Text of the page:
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Saving Too Much

Question: I would like your opinion on the retirement goals set by my investment firm. I'm 54 years old and have no debt at all. My house, car, etc, all paid in full. I have a job I love, making $90k annually plus I still have a small income from a former business - approx $10k annual. My house is worth approx. $340k and I have $350k invested in mutual funds through an advisor (Wachovia - fee based plus commission). I've had a miserable history with advisors - this group is my third. I'm currently putting 56% of my job salary into savings, plus I have 401K and a pension through my employer.

The 56% is getting a little tough but my advisor says to be in the "safe range" at retirement, I need to be this aggressive. I don't know if they are telling me the truth or if they just want me to beef my portfolio so they can charge a higher fee.

I would like a little breathing room and enjoy life a little. I worked hard to get everything in this comfy state but now I can't even have a small splurge occasionally... Advice? Please? Kate, Charlotte, NC

Answer: You're savings 56% of your income? No wonder you feel strapped. I'd really loosen the spending reins, and enjoy yourself. Obviously, in an email communication I can't know all the ins-and-outs of your finances. But by any measure, setting aside 56% of salary in savings is steep. I'm puzzled--no, I don't understand at all--the advice to save such a large percentage of your income. What am I missing?

Put it this way: The old financial planning advice was to salt away some 10% to 15% of income in savings. In recent years that figure has been upped to 15% to 20%, largely reflecting greater volatility in the markets and higher healthcare costs. But that's still way below 56%.

I don't understand the reasoning behind saving any more than 10% to 20% of income unless there is a particular goal in mind. What's more, unlike most people your age, you don't have any debt. Let's not turn the smart idea of saving for tomorrow into meaning little more than hoarding cash and collecting regrets today. Saving to save is just as bad as spending to spend.

About the author

Chris Farrell is the economics editor of Marketplace Money.
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You have to dump your financial advisor. You don't even need one, just invest in a no-load, very low expense ratio, index mutual fund. You'll have more money in retirement becauese you didn't spend part of your savings paying for your advisor's plush retirement. Run a simple calculator such as Yahoo Finance's "How Much Will I Need To Save For Retirement?" and you'll get an estimated amount that you need to be saving. From your description, considering your age, income and assuming that you are single, a conservative 8% return on investments, 75% income replacement at retirement (this will seem like a HUGE jump in income to you if you are only using 47% of your take home pay), will live to 100, and plan to retire at 65, then if you assume that Social Security will still be around you HAVE ALREADY SAVED ENOUGH. If you assume the worst (very unlikely)case and there is absolutely no Social Security, then you need to save 46%. You only need to save 53% of your income if you are planning on armageddeon or have very high fees paid to your advisor. Live life a little, reduce your savings rate to a paltry (sarcastic ofcourse) 40 or 30%.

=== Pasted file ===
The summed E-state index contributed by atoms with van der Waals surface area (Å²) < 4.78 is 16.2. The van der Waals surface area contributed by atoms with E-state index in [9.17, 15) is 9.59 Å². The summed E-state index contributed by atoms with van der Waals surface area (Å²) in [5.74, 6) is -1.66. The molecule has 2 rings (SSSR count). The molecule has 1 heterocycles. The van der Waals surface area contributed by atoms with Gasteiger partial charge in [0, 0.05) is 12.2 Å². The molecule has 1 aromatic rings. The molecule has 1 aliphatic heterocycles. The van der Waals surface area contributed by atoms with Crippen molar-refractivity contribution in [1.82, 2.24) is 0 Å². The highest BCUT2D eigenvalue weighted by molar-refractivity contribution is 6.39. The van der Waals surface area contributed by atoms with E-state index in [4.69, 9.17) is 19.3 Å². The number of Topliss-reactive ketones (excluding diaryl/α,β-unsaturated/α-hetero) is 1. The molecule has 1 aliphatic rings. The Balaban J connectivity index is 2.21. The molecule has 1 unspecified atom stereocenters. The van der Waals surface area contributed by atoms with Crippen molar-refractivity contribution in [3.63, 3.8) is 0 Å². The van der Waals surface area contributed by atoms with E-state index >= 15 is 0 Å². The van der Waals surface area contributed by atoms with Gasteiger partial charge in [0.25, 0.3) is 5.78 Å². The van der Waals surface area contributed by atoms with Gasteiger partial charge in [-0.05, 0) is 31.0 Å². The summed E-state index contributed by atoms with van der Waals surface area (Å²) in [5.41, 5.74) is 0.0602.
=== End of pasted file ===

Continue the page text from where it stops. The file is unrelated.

I don't know Chris-- 10-20% might be too little. At 56, 350K + 10% contributions for 9 years may not be that much to live on if she retires at 65 and doesn't have a pension.

People quote the 10-20% yearly savings do so assuming an adult lifetime of earnings.

I would definitely enjoy life more and maybe cut back a little on savings, but cutting back to 10% might not be such a good idea.

Mr. Trevor, please take a closer look at the question. The person has $350K in mutual funds, $340K equity in her house (all paid off), plus 401K and a pension from her employer with unknown sums. She may have a million or more in asset. Why save so aggressively now?

Thank you all for your comments; I'm the author of the question.

I've only been in the job for a year so my 401k and pension amounts are low at this time. However, I have no debt - not even credit cards - and the amount in savings/property as mentioned above. I put 6% of my salary into my 401k which my company matches up to 4%. Then I deposit 50% of my net into an account and turn the money over to my advisor every six months.

They indicated my portfolio was "too small" for the top guy to handle so I was passed to another. I feel like they are trying to get my total investments up so they can charge more fees. Most of the investments are through Wachovia.

I would like to travel a little, I haven't had a vacation in over 15 years, but I don't have much room financially for splurges.
Thanks for your input.

Kate, Charlotte

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